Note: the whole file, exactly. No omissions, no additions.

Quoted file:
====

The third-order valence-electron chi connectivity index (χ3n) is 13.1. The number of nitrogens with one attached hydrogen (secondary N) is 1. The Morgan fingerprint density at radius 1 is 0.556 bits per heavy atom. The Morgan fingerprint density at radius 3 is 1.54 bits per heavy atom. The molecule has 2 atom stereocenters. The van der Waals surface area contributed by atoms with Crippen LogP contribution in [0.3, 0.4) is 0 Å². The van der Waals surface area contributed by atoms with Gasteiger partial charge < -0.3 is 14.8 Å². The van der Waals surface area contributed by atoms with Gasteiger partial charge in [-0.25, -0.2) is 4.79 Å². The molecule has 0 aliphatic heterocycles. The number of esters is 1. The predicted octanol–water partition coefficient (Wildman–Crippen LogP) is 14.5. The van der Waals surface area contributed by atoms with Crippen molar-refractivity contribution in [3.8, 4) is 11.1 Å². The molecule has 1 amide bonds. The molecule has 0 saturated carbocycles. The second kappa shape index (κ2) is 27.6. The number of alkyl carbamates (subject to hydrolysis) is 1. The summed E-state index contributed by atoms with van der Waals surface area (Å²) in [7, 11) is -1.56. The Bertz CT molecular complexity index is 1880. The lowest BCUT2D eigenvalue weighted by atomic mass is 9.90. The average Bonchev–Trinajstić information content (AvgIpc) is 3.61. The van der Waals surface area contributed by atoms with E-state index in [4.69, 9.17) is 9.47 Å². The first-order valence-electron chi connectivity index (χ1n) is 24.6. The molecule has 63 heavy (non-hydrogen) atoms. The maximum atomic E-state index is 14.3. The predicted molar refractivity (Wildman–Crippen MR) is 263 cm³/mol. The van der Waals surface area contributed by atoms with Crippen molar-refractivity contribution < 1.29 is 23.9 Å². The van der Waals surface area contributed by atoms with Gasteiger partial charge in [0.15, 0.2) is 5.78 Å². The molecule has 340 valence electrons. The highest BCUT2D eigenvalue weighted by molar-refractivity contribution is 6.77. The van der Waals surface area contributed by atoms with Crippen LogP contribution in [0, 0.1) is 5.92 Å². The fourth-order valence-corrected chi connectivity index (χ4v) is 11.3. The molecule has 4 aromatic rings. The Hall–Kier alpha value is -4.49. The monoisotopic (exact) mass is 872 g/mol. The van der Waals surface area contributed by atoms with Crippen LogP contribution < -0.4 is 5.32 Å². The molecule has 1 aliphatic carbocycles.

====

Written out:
The third-order valence-electron chi connectivity index (χ3n) is 13.1. The number of nitrogens with one attached hydrogen (secondary N) is 1. The Morgan fingerprint density at radius 1 is 0.556 bits per heavy atom. The Morgan fingerprint density at radius 3 is 1.54 bits per heavy atom. The molecule has 2 atom stereocenters. The van der Waals surface area contributed by atoms with Crippen LogP contribution in [0.3, 0.4) is 0 Å². The van der Waals surface area contributed by atoms with Gasteiger partial charge < -0.3 is 14.8 Å². The van der Waals surface area contributed by atoms with Gasteiger partial charge in [-0.25, -0.2) is 4.79 Å². The molecule has 0 aliphatic heterocycles. The number of esters is 1. The predicted octanol–water partition coefficient (Wildman–Crippen LogP) is 14.5. The van der Waals surface area contributed by atoms with Crippen molar-refractivity contribution in [3.8, 4) is 11.1 Å². The molecule has 1 amide bonds. The molecule has 0 saturated carbocycles. The second kappa shape index (κ2) is 27.6. The number of alkyl carbamates (subject to hydrolysis) is 1. The summed E-state index contributed by atoms with van der Waals surface area (Å²) in [7, 11) is -1.56. The Bertz CT molecular complexity index is 1880. The lowest BCUT2D eigenvalue weighted by atomic mass is 9.90. The average Bonchev–Trinajstić information content (AvgIpc) is 3.61. The van der Waals surface area contributed by atoms with E-state index in [4.69, 9.17) is 9.47 Å². The first-order valence-electron chi connectivity index (χ1n) is 24.6. The molecule has 63 heavy (non-hydrogen) atoms. The maximum atomic E-state index is 14.3. The predicted molar refractivity (Wildman–Crippen MR) is 263 cm³/mol. The van der Waals surface area contributed by atoms with Crippen molar-refractivity contribution < 1.29 is 23.9 Å². The van der Waals surface area contributed by atoms with Gasteiger partial charge in [0.15, 0.2) is 5.78 Å². The molecule has 340 valence electrons. The highest BCUT2D eigenvalue weighted by molar-refractivity contribution is 6.77. The van der Waals surface area contributed by atoms with Crippen LogP contribution in [0, 0.1) is 5.92 Å². The fourth-order valence-corrected chi connectivity index (χ4v) is 11.3. The molecule has 4 aromatic rings. The Hall–Kier alpha value is -4.49. The monoisotopic (exact) mass is 872 g/mol. The van der Waals surface area contributed by atoms with Crippen LogP contribution < -0.4 is 5.32 Å². The molecule has 1 aliphatic carbocycles.